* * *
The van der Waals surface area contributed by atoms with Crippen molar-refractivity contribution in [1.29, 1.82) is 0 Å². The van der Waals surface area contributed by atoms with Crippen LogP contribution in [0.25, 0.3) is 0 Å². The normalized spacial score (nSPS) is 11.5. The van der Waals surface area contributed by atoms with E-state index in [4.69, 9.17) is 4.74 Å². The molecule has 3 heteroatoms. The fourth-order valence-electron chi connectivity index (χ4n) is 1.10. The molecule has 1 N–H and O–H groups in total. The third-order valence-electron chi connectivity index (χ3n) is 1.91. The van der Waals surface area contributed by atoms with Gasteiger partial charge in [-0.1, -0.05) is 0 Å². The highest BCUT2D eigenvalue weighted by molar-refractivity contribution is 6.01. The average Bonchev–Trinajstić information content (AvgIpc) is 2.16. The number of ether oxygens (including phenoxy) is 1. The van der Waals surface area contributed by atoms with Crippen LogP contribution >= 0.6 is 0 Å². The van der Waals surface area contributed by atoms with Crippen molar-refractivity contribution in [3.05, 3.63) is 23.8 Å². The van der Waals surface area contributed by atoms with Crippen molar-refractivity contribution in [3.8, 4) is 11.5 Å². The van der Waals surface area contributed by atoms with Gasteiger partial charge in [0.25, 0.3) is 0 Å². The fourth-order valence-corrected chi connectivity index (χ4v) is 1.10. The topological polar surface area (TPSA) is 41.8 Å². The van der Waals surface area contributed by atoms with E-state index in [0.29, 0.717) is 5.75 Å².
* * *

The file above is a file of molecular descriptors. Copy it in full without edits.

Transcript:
The van der Waals surface area contributed by atoms with Crippen molar-refractivity contribution in [1.29, 1.82) is 0 Å². The van der Waals surface area contributed by atoms with Crippen LogP contribution in [0.25, 0.3) is 0 Å². The normalized spacial score (nSPS) is 11.5. The van der Waals surface area contributed by atoms with E-state index in [4.69, 9.17) is 4.74 Å². The molecule has 3 heteroatoms. The fourth-order valence-electron chi connectivity index (χ4n) is 1.10. The molecule has 1 N–H and O–H groups in total. The third-order valence-electron chi connectivity index (χ3n) is 1.91. The van der Waals surface area contributed by atoms with Gasteiger partial charge in [-0.1, -0.05) is 0 Å². The highest BCUT2D eigenvalue weighted by molar-refractivity contribution is 6.01. The average Bonchev–Trinajstić information content (AvgIpc) is 2.16. The number of ether oxygens (including phenoxy) is 1. The van der Waals surface area contributed by atoms with Crippen LogP contribution >= 0.6 is 0 Å². The van der Waals surface area contributed by atoms with Crippen molar-refractivity contribution in [3.05, 3.63) is 23.8 Å². The van der Waals surface area contributed by atoms with Crippen molar-refractivity contribution in [3.8, 4) is 11.5 Å². The van der Waals surface area contributed by atoms with Gasteiger partial charge in [0.25, 0.3) is 0 Å². The fourth-order valence-corrected chi connectivity index (χ4v) is 1.10. The topological polar surface area (TPSA) is 41.8 Å². The van der Waals surface area contributed by atoms with E-state index in [0.29, 0.717) is 5.75 Å².